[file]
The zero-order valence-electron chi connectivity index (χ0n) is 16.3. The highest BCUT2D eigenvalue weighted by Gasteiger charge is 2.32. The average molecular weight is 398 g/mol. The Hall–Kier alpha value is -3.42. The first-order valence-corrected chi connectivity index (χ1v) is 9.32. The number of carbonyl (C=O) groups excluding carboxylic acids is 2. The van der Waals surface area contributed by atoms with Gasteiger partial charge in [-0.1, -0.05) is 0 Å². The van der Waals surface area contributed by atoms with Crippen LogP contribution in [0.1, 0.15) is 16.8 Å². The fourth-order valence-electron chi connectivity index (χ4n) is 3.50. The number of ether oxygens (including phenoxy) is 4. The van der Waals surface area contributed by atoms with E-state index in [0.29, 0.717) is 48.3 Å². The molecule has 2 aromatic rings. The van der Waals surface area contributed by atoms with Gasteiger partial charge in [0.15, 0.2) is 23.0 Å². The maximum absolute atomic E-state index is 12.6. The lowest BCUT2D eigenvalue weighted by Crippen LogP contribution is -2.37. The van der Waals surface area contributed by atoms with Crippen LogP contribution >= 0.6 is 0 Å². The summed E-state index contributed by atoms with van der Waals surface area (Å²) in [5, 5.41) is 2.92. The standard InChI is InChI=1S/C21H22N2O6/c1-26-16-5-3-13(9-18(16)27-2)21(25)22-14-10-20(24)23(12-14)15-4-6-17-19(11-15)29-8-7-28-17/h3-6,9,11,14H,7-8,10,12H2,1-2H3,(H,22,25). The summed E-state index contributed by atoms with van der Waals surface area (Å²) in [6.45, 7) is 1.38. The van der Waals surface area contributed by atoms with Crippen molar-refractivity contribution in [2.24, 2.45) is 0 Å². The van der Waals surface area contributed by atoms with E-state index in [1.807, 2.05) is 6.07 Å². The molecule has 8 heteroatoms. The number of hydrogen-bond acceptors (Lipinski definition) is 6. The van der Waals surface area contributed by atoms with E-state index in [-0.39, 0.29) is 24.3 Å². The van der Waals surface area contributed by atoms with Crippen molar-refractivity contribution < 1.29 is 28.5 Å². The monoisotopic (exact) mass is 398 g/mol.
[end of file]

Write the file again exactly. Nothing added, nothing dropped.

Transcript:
The zero-order valence-electron chi connectivity index (χ0n) is 16.3. The highest BCUT2D eigenvalue weighted by Gasteiger charge is 2.32. The average molecular weight is 398 g/mol. The Hall–Kier alpha value is -3.42. The first-order valence-corrected chi connectivity index (χ1v) is 9.32. The number of carbonyl (C=O) groups excluding carboxylic acids is 2. The van der Waals surface area contributed by atoms with Gasteiger partial charge in [-0.1, -0.05) is 0 Å². The van der Waals surface area contributed by atoms with Crippen LogP contribution in [0.1, 0.15) is 16.8 Å². The fourth-order valence-electron chi connectivity index (χ4n) is 3.50. The number of ether oxygens (including phenoxy) is 4. The van der Waals surface area contributed by atoms with E-state index in [0.29, 0.717) is 48.3 Å². The molecule has 2 aromatic rings. The van der Waals surface area contributed by atoms with Gasteiger partial charge in [0.15, 0.2) is 23.0 Å². The maximum absolute atomic E-state index is 12.6. The lowest BCUT2D eigenvalue weighted by Crippen LogP contribution is -2.37. The van der Waals surface area contributed by atoms with Crippen LogP contribution >= 0.6 is 0 Å². The summed E-state index contributed by atoms with van der Waals surface area (Å²) in [5, 5.41) is 2.92. The standard InChI is InChI=1S/C21H22N2O6/c1-26-16-5-3-13(9-18(16)27-2)21(25)22-14-10-20(24)23(12-14)15-4-6-17-19(11-15)29-8-7-28-17/h3-6,9,11,14H,7-8,10,12H2,1-2H3,(H,22,25). The summed E-state index contributed by atoms with van der Waals surface area (Å²) in [6.45, 7) is 1.38. The van der Waals surface area contributed by atoms with Crippen molar-refractivity contribution in [2.24, 2.45) is 0 Å². The van der Waals surface area contributed by atoms with E-state index in [1.807, 2.05) is 6.07 Å². The molecule has 8 heteroatoms. The number of hydrogen-bond acceptors (Lipinski definition) is 6. The van der Waals surface area contributed by atoms with E-state index in [-0.39, 0.29) is 24.3 Å². The van der Waals surface area contributed by atoms with Crippen molar-refractivity contribution < 1.29 is 28.5 Å². The monoisotopic (exact) mass is 398 g/mol.